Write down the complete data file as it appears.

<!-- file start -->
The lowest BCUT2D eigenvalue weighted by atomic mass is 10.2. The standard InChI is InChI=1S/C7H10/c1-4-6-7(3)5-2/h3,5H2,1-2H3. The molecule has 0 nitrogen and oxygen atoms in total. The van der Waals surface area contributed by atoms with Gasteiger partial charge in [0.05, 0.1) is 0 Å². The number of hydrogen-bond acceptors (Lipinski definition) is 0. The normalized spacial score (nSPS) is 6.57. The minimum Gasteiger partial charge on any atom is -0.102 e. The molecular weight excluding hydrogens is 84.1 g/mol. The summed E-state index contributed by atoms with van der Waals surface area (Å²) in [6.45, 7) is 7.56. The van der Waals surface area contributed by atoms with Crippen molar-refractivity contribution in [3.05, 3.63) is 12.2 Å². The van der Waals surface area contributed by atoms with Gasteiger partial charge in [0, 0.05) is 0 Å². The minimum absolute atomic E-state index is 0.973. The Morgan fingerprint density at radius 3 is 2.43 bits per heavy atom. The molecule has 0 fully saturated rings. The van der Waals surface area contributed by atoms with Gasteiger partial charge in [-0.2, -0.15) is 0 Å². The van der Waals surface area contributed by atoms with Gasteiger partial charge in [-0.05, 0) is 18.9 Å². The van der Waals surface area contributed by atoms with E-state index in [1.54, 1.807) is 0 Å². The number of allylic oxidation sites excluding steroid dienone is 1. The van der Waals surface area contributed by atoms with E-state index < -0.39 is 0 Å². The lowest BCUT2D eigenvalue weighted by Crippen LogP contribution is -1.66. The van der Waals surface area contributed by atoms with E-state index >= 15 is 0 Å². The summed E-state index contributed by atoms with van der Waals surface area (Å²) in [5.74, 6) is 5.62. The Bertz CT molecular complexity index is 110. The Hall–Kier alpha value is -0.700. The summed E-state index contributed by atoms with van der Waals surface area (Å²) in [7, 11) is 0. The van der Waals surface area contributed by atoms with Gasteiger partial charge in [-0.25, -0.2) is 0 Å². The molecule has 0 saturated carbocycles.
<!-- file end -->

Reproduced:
The lowest BCUT2D eigenvalue weighted by atomic mass is 10.2. The standard InChI is InChI=1S/C7H10/c1-4-6-7(3)5-2/h3,5H2,1-2H3. The molecule has 0 nitrogen and oxygen atoms in total. The van der Waals surface area contributed by atoms with Gasteiger partial charge in [0.05, 0.1) is 0 Å². The number of hydrogen-bond acceptors (Lipinski definition) is 0. The normalized spacial score (nSPS) is 6.57. The minimum Gasteiger partial charge on any atom is -0.102 e. The molecular weight excluding hydrogens is 84.1 g/mol. The summed E-state index contributed by atoms with van der Waals surface area (Å²) in [6.45, 7) is 7.56. The van der Waals surface area contributed by atoms with Crippen molar-refractivity contribution in [3.05, 3.63) is 12.2 Å². The van der Waals surface area contributed by atoms with Gasteiger partial charge in [0, 0.05) is 0 Å². The minimum absolute atomic E-state index is 0.973. The Morgan fingerprint density at radius 3 is 2.43 bits per heavy atom. The molecule has 0 fully saturated rings. The van der Waals surface area contributed by atoms with Gasteiger partial charge in [-0.2, -0.15) is 0 Å². The van der Waals surface area contributed by atoms with Gasteiger partial charge in [-0.05, 0) is 18.9 Å². The van der Waals surface area contributed by atoms with E-state index in [1.54, 1.807) is 0 Å². The number of allylic oxidation sites excluding steroid dienone is 1. The van der Waals surface area contributed by atoms with E-state index < -0.39 is 0 Å². The lowest BCUT2D eigenvalue weighted by Crippen LogP contribution is -1.66. The van der Waals surface area contributed by atoms with E-state index >= 15 is 0 Å². The summed E-state index contributed by atoms with van der Waals surface area (Å²) in [5.74, 6) is 5.62. The Bertz CT molecular complexity index is 110. The Hall–Kier alpha value is -0.700. The summed E-state index contributed by atoms with van der Waals surface area (Å²) in [7, 11) is 0. The van der Waals surface area contributed by atoms with Gasteiger partial charge in [-0.25, -0.2) is 0 Å². The molecule has 0 saturated carbocycles.